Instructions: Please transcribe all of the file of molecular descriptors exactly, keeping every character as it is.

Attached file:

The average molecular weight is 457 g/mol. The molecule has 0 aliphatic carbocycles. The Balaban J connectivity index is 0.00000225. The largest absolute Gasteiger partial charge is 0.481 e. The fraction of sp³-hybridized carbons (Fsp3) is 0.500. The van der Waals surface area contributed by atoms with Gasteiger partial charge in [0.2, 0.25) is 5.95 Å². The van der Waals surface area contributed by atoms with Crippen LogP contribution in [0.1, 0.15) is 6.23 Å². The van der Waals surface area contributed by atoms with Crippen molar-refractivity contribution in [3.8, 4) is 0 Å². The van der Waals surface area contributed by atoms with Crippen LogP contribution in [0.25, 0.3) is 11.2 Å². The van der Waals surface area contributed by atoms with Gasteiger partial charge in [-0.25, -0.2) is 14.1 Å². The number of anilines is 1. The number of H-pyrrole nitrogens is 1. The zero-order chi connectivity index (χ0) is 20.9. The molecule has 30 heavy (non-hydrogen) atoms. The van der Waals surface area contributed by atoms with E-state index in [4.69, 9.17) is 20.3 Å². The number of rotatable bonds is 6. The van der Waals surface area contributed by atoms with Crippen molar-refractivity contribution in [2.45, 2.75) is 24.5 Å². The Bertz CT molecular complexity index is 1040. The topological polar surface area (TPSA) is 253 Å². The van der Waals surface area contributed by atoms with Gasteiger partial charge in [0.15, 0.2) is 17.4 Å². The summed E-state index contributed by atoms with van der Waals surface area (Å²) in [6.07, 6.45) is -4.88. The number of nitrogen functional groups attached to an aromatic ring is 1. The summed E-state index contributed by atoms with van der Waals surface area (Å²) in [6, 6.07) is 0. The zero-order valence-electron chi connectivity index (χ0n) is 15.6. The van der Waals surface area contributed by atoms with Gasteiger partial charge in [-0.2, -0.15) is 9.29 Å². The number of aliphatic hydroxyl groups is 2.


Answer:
The average molecular weight is 457 g/mol. The molecule has 0 aliphatic carbocycles. The Balaban J connectivity index is 0.00000225. The largest absolute Gasteiger partial charge is 0.481 e. The fraction of sp³-hybridized carbons (Fsp3) is 0.500. The van der Waals surface area contributed by atoms with Gasteiger partial charge in [0.2, 0.25) is 5.95 Å². The van der Waals surface area contributed by atoms with Crippen LogP contribution in [0.1, 0.15) is 6.23 Å². The van der Waals surface area contributed by atoms with Crippen molar-refractivity contribution in [3.8, 4) is 0 Å². The van der Waals surface area contributed by atoms with Crippen LogP contribution in [0.25, 0.3) is 11.2 Å². The van der Waals surface area contributed by atoms with Gasteiger partial charge in [-0.25, -0.2) is 14.1 Å². The number of anilines is 1. The number of H-pyrrole nitrogens is 1. The zero-order chi connectivity index (χ0) is 20.9. The molecule has 30 heavy (non-hydrogen) atoms. The van der Waals surface area contributed by atoms with E-state index in [4.69, 9.17) is 20.3 Å². The number of rotatable bonds is 6. The van der Waals surface area contributed by atoms with Crippen molar-refractivity contribution in [2.45, 2.75) is 24.5 Å². The Bertz CT molecular complexity index is 1040. The topological polar surface area (TPSA) is 253 Å². The van der Waals surface area contributed by atoms with Gasteiger partial charge in [0.15, 0.2) is 17.4 Å². The summed E-state index contributed by atoms with van der Waals surface area (Å²) in [6.07, 6.45) is -4.88. The number of nitrogen functional groups attached to an aromatic ring is 1. The summed E-state index contributed by atoms with van der Waals surface area (Å²) in [6, 6.07) is 0. The zero-order valence-electron chi connectivity index (χ0n) is 15.6. The van der Waals surface area contributed by atoms with Gasteiger partial charge in [-0.2, -0.15) is 9.29 Å². The number of aliphatic hydroxyl groups is 2.